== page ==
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Suffragette is a fictionalized story of a cell of women who fought for the right of women to vote in England in the early 1900s. Carey Mulligan (The Great Gatsby), Anne-Marie Duff (The Madeline Sisters) and Helena Bonham Carter star. Mulligan’s is the main character, Duff and Bonham Carter have supporting roles. Meryl Streep — in very misleading marketing — is billed as starring but she’s only in one scene.

Streep plays England’s suffragette movement leader Emmeline Pankhurst.

Mulligan is Maud Watts. She and her husband Sonny work in a laundry and have a nice little boy. Life is hard but they seem happy. A co-worker done by Duff admits to being in the “movement” and so is her doctor. She’s done by Bonham Carter. The plot plods slowly along and then things happen that drag a reluctant Maud into the fray.

That involvement eventually turns tragic.

Admittedly the acting is superb. That’s a given considering the cast but writer Abi Morgan’s (The Iron Lady) script and her characters lack depth. Director Sarah Gavron — who hasn’t done anything you’ve heard of — then takes those two-dimensional characters and Morgan’s so-so script,  wastes the terrific performances and pretty much makes this a paint-by-numbers movie experience.

You are never connected to Maud or to her co-conspirators. No matter what happens to them, you feel nothing. It’s just a story about a space in time where injustice for women ruled. There is a scene about 2/3 of the day through involving Maud that should have — at the very least — generated anger, or anger and sorrow both and emotions that border on tears.

But you feel nothing.

No one disputes the suffragette movement was important to the freedom and equal treatment of women. In the late 1800s and the early 1900s it took a lot of courage for women — and men — to buck the system. Social change — as we all know — is painful but it always starts in the streets. Left to their own devices, politicians won’t rock the boat unless rocking that boat brings about gains for them or their political party.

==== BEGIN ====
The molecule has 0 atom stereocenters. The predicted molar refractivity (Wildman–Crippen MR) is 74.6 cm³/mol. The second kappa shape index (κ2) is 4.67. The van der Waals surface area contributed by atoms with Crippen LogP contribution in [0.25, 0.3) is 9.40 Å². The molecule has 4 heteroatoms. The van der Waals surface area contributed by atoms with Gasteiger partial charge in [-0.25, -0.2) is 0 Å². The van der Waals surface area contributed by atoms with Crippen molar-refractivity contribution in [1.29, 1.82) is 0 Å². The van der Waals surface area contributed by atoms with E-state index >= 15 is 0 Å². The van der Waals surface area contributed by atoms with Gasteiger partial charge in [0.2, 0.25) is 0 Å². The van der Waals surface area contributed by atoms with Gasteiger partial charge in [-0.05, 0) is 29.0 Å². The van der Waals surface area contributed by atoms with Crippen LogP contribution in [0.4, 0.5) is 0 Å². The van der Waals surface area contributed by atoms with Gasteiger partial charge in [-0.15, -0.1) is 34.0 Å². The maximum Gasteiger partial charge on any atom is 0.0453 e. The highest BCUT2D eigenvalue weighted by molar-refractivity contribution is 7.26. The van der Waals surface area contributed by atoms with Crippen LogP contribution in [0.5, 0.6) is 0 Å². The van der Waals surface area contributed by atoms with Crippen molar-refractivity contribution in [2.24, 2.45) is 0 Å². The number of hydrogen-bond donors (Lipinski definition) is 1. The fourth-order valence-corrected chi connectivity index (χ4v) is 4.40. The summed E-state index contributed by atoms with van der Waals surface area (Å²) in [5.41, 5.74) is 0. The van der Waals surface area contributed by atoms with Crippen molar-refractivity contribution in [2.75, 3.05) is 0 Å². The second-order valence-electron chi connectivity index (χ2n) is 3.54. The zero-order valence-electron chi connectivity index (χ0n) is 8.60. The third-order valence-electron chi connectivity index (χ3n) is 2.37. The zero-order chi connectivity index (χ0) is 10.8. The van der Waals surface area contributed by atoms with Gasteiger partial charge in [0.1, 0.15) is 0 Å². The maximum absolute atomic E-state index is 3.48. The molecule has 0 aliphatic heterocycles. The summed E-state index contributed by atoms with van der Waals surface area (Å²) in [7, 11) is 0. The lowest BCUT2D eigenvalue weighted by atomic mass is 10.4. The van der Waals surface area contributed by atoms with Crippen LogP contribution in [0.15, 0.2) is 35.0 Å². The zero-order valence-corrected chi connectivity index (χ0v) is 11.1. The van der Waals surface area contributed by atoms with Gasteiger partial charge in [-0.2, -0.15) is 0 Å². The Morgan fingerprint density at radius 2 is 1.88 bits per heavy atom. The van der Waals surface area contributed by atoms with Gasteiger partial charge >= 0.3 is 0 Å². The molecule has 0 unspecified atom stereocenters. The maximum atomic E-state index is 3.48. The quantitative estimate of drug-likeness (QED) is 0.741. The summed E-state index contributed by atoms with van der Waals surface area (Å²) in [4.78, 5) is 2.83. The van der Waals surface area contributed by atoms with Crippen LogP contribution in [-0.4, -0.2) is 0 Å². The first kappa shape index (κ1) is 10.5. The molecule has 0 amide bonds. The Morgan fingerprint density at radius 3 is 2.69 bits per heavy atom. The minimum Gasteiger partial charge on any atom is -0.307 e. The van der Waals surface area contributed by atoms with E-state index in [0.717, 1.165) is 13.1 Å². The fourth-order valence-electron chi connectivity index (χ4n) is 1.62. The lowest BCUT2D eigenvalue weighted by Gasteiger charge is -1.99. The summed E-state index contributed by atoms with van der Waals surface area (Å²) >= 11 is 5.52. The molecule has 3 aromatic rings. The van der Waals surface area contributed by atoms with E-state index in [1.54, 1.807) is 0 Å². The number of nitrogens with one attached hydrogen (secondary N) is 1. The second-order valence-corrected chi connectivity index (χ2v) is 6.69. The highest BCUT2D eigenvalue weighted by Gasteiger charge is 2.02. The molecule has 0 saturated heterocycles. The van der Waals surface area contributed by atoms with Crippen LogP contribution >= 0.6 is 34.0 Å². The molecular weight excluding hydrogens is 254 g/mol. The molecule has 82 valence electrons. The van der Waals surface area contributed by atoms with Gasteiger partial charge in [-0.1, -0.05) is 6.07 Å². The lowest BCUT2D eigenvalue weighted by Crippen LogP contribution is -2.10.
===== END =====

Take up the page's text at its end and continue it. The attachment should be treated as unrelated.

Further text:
Women’s rights in England in the 1900s didn’t rock the right boats. So  women took to the streets and in some cases, violently. It eventually worked in England and in most other countries.

So there’s no dispute that such historical remembrances are important. When it comes to equality and equal rights, it’s critical that we know where we came from. It helps us know where we’re going.

But these historical stories don’’t have to be boring and one shouldn’t have to suffer it as we suffer through Suffragette.

Click here to see the trailer.

Director: Sarah Gavron
Carey Mulligan, Anne-Marie Duff, Helena Bonham Carter, Brendan Gleeson, Natalie Press and Meryl Streep

Rated PG-13 for mature themes and some violence. Historical semi-biopics ought to enact some sort of reaction. This one doesn’t and earns an Average Joe rating of 2 stars out of 5.

Click here for showtimes and theaters.

5 to 4 1/2: Must see on the big screen.
4 to 3 1/2: Good film, see it if it’s your type of movie.
3 to 2 1/2: Wait until it comes out on DVD.
2 to 1: Don’t bother.
0: Speaks for itself.

Gary Wolcott has been a movie consultant for KXL since 2014. A lifelong fan of film, he’s been a film critic in radio, television and newspaper for 25-years. Wolcott catches a couple of hundred movies a year and he sees a great many of them so you don’t have to.

Got a movie suggestion? Email him!

gary wolcott



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